Could texting distraction have led to a series of disastrous mistakes?
The pilot had been off duty for five days before the accident — most of that time at home in Lincoln, Neb. The day before the accident, the pilot checked into the layover hotel in St. Joseph about 1423 and attended a company ground training session at 1630. The pilot's wife spoke with him later that evening and he had “sounded good.” A coworker (an Air Methods communication specialist) also spoke with the pilot by telephone that evening and reported that the pilot stated his training went well. He used his cell phone at about 1123 and again at 0019 on the morning of the accident.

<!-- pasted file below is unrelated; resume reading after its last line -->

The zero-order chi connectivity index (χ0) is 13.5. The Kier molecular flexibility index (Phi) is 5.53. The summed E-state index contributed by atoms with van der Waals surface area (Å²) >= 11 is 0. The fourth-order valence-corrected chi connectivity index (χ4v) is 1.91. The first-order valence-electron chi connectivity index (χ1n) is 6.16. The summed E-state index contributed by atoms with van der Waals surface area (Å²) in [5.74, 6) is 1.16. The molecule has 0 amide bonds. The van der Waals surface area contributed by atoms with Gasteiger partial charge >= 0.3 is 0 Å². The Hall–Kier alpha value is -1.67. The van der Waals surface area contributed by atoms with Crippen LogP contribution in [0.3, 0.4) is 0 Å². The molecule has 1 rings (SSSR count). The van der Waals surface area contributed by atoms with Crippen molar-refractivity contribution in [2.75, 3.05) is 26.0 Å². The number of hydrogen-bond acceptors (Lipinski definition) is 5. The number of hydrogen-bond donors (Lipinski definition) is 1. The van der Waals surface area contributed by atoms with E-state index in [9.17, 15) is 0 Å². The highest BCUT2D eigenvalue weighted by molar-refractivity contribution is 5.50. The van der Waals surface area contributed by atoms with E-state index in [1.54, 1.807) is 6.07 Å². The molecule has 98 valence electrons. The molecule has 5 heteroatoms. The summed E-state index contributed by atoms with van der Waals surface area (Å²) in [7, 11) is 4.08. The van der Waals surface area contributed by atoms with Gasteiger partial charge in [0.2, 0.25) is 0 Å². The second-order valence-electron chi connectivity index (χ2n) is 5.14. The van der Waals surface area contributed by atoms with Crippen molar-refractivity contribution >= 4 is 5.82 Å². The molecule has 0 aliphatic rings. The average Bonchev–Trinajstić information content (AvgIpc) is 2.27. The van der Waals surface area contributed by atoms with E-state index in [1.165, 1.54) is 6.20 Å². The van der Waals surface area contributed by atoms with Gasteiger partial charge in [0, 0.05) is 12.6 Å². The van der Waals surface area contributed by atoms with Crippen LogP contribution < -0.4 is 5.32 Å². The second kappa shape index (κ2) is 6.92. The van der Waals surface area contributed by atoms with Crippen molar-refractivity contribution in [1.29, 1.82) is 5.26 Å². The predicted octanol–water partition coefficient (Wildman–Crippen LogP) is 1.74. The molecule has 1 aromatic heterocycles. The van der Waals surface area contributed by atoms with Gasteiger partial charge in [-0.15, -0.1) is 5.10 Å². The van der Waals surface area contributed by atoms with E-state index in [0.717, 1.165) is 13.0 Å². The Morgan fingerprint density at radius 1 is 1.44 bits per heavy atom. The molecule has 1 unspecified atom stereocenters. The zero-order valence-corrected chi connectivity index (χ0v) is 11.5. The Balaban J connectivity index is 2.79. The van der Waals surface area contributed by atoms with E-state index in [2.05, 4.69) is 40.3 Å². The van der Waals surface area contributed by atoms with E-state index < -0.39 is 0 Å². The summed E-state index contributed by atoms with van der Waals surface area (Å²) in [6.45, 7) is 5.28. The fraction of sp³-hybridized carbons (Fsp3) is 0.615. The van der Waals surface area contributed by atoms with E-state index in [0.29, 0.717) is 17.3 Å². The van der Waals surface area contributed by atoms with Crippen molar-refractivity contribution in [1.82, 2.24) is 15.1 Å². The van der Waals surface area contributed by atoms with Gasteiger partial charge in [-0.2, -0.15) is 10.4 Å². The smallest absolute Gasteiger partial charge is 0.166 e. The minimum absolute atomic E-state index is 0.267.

On Aug. 26, the day of the accident, the pilot arrived for his shift sometime before 0630. He spent 20 min. discussing operations with the departing night-shift pilot who recalled later that the accident pilot seemed alert. Coworkers all described him as alert and functioning normally; however, the accident pilot told a coworker during a telephone call at 0830 that he did not sleep well in the hotel and felt tired.
According to cell phone records, the pilot made and received multiple personal calls and text messages throughout the day. The Safety Board correlated cell phone voice and texting records with the day's activities. During the period that the pilot was checking the reconfiguration of the accident aircraft, the pilot received multiple text messages and responded to some. Additional text messages were sent from the pilot's cell phone during time periods when the helicopter was in flight on the accident leg and the preceding leg and while the helicopter was on the Harrison County Community Hospital helipad.